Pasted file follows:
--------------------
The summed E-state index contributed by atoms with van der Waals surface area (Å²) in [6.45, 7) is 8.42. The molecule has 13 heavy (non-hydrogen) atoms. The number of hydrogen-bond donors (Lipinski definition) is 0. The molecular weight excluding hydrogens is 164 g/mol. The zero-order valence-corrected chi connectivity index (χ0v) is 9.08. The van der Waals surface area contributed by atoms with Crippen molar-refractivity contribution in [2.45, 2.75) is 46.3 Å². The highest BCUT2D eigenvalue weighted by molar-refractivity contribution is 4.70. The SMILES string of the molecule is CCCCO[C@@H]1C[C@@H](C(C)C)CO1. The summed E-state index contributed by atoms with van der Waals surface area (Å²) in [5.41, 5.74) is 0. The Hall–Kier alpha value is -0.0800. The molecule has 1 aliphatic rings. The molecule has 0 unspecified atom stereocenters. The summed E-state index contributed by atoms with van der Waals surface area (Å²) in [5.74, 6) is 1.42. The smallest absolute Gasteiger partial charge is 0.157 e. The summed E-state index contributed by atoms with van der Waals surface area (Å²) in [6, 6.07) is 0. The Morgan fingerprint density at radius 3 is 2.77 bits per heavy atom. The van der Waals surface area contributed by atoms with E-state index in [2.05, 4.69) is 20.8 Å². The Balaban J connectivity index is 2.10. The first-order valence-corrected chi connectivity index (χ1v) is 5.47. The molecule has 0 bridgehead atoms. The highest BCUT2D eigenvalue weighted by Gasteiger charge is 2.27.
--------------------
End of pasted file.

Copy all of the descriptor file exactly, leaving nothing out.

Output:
The summed E-state index contributed by atoms with van der Waals surface area (Å²) in [6.45, 7) is 8.42. The molecule has 13 heavy (non-hydrogen) atoms. The number of hydrogen-bond donors (Lipinski definition) is 0. The molecular weight excluding hydrogens is 164 g/mol. The zero-order valence-corrected chi connectivity index (χ0v) is 9.08. The van der Waals surface area contributed by atoms with Crippen molar-refractivity contribution in [2.45, 2.75) is 46.3 Å². The highest BCUT2D eigenvalue weighted by molar-refractivity contribution is 4.70. The SMILES string of the molecule is CCCCO[C@@H]1C[C@@H](C(C)C)CO1. The summed E-state index contributed by atoms with van der Waals surface area (Å²) in [5.41, 5.74) is 0. The Hall–Kier alpha value is -0.0800. The molecule has 1 aliphatic rings. The molecule has 0 unspecified atom stereocenters. The summed E-state index contributed by atoms with van der Waals surface area (Å²) in [5.74, 6) is 1.42. The smallest absolute Gasteiger partial charge is 0.157 e. The summed E-state index contributed by atoms with van der Waals surface area (Å²) in [6, 6.07) is 0. The Morgan fingerprint density at radius 3 is 2.77 bits per heavy atom. The van der Waals surface area contributed by atoms with E-state index in [2.05, 4.69) is 20.8 Å². The Balaban J connectivity index is 2.10. The first-order valence-corrected chi connectivity index (χ1v) is 5.47. The molecule has 0 bridgehead atoms. The highest BCUT2D eigenvalue weighted by Gasteiger charge is 2.27.